7 November 2019
Annual leave – five ways to avoid an end of year rush for holidays
We are urging business leaders to encourage their employees to use their annual leave entitlement to prevent employee shortages in the run up to Christmas.
For many employers, the end of the calendar year also marks the end of the holiday year.
However, a lack of communication and planning means every year many businesses face a last minute rush by employees scrambling to use their full entitlement before the year ends, with over half of the UK workforce failing to use their full holiday entitlement.
Failure to use up their full annual leave entitlement means many employees don’t get the rest and recuperation needed to maintain productivity, support their mental wellbeing and work/life balance.
By law, all full time workers in the UK have a paid annual leave entitlement of 5.6 weeks per year; this can include the 8 Bank Holidays and is calculated pro-rata for part timers.
Under the Working Time Directive, the first four weeks of individuals’ annual leave cannot be carried forward into the next holiday year unless they are unable to take your leave due to maternity, sickness or injury or because an employer has refused to provide paid holiday entitlement.
Dawn Brown HR expert at MHR says: “Employees frantically rushing to use up their outstanding annual leave at the end of the year can have a huge knock-on effect for businesses, exposing them to potential employee shortages in the run up to Christmas as too many people look to take leave at the same time.
“In today’s digital era it’s extremely difficult to switch off from work, but actively encouraging employees to take a much needed break now and again can help maintain productivity levels and reduce the risk of burnout.
“If your holiday policy doesn’t allow for annual leave to be carried over, then now is the time to remind your people to use their full annual leave entitlement and show you appreciate they have a life outside of work.”
Dawn Brown provides five steps to help employers encourage their people to take annual leave and minimise the impact of last minute holiday requests.
1. Identify excessive unused leave – With just a few months of the year remaining, now is a good time to establish who has what annual leave left to use. Gaining a clear picture of outstanding annual leave balances across your business will help you determine which individuals have excessive amounts of unused leave, enabling you to tackle the issue before it becomes a more serious problem.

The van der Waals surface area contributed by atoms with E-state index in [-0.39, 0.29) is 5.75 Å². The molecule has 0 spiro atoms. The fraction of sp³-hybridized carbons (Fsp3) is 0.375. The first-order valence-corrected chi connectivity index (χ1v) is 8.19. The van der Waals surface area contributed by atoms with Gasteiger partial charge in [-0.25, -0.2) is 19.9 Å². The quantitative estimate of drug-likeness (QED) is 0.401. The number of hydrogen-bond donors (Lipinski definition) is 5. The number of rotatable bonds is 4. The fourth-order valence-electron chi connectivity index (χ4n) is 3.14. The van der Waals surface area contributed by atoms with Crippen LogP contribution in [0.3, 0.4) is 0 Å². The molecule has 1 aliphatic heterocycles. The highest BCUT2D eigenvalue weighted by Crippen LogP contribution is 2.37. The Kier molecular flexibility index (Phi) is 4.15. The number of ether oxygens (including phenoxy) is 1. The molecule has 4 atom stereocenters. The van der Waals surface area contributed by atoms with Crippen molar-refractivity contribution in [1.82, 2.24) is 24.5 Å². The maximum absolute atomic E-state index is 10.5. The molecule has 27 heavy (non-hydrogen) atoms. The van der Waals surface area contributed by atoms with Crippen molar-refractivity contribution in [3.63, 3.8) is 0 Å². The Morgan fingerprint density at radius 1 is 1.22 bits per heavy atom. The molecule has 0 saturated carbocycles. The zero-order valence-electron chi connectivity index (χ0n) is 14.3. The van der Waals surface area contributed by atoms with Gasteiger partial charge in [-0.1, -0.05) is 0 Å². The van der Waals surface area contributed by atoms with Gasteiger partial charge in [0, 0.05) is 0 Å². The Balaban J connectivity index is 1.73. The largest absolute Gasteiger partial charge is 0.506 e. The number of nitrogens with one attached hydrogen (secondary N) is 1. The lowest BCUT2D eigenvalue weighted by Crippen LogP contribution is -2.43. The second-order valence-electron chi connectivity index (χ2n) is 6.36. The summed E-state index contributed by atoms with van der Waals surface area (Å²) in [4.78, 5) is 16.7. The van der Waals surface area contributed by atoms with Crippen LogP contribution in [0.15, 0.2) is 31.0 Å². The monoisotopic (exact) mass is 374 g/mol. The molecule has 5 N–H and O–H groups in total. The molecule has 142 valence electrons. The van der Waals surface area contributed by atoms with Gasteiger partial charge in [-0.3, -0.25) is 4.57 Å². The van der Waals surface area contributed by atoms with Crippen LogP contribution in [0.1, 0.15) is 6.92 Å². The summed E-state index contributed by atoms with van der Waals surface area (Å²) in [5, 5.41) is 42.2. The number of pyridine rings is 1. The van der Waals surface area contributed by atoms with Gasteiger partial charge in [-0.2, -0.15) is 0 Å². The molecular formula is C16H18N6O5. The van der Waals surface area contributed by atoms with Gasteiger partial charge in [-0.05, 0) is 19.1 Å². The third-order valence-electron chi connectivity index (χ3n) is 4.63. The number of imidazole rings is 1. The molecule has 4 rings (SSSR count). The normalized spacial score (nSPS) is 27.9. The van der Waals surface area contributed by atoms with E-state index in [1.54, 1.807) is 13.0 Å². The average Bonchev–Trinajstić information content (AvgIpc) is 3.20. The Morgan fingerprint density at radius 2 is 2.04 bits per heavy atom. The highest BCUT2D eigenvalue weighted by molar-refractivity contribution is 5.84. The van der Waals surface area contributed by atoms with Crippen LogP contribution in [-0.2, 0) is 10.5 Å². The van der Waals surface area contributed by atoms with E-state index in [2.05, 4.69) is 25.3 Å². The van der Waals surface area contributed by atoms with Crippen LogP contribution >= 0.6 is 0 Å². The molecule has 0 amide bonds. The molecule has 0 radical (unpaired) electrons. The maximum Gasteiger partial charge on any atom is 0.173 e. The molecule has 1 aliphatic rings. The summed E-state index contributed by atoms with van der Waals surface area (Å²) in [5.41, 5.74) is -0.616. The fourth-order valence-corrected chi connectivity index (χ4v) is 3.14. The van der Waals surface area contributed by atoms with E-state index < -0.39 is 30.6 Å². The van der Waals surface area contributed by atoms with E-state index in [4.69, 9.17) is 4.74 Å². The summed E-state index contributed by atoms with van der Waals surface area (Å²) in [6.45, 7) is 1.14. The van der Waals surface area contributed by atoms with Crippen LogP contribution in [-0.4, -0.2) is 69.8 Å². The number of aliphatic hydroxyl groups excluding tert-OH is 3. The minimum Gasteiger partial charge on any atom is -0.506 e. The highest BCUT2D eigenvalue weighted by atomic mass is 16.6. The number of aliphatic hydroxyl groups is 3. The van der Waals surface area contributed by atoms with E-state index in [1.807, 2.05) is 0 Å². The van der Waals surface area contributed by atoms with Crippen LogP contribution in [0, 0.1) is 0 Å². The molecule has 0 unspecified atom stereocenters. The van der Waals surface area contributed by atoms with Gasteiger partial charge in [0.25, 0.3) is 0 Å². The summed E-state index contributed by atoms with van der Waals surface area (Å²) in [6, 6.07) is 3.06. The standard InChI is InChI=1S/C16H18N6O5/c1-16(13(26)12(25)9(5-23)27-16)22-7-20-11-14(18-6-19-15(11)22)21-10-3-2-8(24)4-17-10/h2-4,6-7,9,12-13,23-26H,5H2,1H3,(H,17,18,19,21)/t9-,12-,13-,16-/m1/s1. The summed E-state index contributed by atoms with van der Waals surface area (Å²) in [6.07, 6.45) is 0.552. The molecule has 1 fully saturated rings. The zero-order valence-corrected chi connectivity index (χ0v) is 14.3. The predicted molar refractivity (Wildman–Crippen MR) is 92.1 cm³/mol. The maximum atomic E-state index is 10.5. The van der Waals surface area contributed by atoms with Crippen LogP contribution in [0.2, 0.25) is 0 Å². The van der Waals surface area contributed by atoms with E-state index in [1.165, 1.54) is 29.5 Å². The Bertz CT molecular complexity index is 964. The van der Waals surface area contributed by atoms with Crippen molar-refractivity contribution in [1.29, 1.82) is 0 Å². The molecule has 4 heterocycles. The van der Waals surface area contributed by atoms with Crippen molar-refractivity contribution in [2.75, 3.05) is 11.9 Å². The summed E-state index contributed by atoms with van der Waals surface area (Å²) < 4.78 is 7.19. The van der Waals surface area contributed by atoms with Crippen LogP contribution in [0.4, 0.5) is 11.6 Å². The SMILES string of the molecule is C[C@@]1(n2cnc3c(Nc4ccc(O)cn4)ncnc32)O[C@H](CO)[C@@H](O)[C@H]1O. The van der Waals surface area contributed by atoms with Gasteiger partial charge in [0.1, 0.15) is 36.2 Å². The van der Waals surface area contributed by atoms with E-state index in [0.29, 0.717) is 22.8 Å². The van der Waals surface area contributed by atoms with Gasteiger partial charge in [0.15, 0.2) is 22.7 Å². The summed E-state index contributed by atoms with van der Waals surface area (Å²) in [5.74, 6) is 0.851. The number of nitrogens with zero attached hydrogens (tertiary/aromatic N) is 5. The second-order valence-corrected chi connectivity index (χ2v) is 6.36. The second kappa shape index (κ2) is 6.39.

2. Practise what you preach – To prevent employees from building up unused annual leave, business leaders should periodically talk to each individual to ensure they are aware of what annual leave they have remaining. Advising employees that they risk losing any unused annual leave entitlement will encourage them to plan ahead when booking time off. Also, leading by example and taking your own annual leave will show others that you value your time away from work and others will follow your lead.
3. Have a clear annual leave policy – a clear and accessible annual leave policy is essential to ensuring your people are clear about their rights. Employees may assume that any unused leave can automatically be carried over to the following year or paid-in-lieu. However this is not the case.
An employee must take all the EU statutory leave (four weeks) during the leave year otherwise it will be lost. The 1.6 weeks (8 days) which the UK added to this statutory leave may be carried over if the employer agrees. An exception to this is if individuals have been unable to take their annual leave due to being sick, injured or on maternity leave. In each of these circumstances, employees can carry forward any unused portion of their 20 days entitlement into the next holiday year.
Likewise, while payment for unused holidays may sound an attractive option, the only time someone can get paid in place of taking statutory leave is when they leave their job, when employers are obliged to pay for untaken statutory leave.
4. Promote the health benefits – in every company there are some individuals who are workaholics and may be reluctant to take time off for fear that they will fall behind with their workload. As a business leader it is important to remind your people about the benefits of striking a healthy work-life balance and the health risks associated with long working hours and avoiding taking holidays. Placing posters on the wall or circulating emails internally which promote the importance of using annual leave will show your employees that you care about their welfare.
5. Simplify holiday bookings through self-service – all too often employees fail to use their full annual leave entitlement because they fear any holiday requests will be rejected. Introducing a self-service portal empowers individuals to take greater control of their work/life balance, gain transparency of colleagues’ holidays and make requests direct to their managers for approval through the system, removing the need for employees to have awkward conversations with their managers. By empowering employees to better manage their working time they are more likely to spread their leave throughout the course of the year rather than try to book it last minute.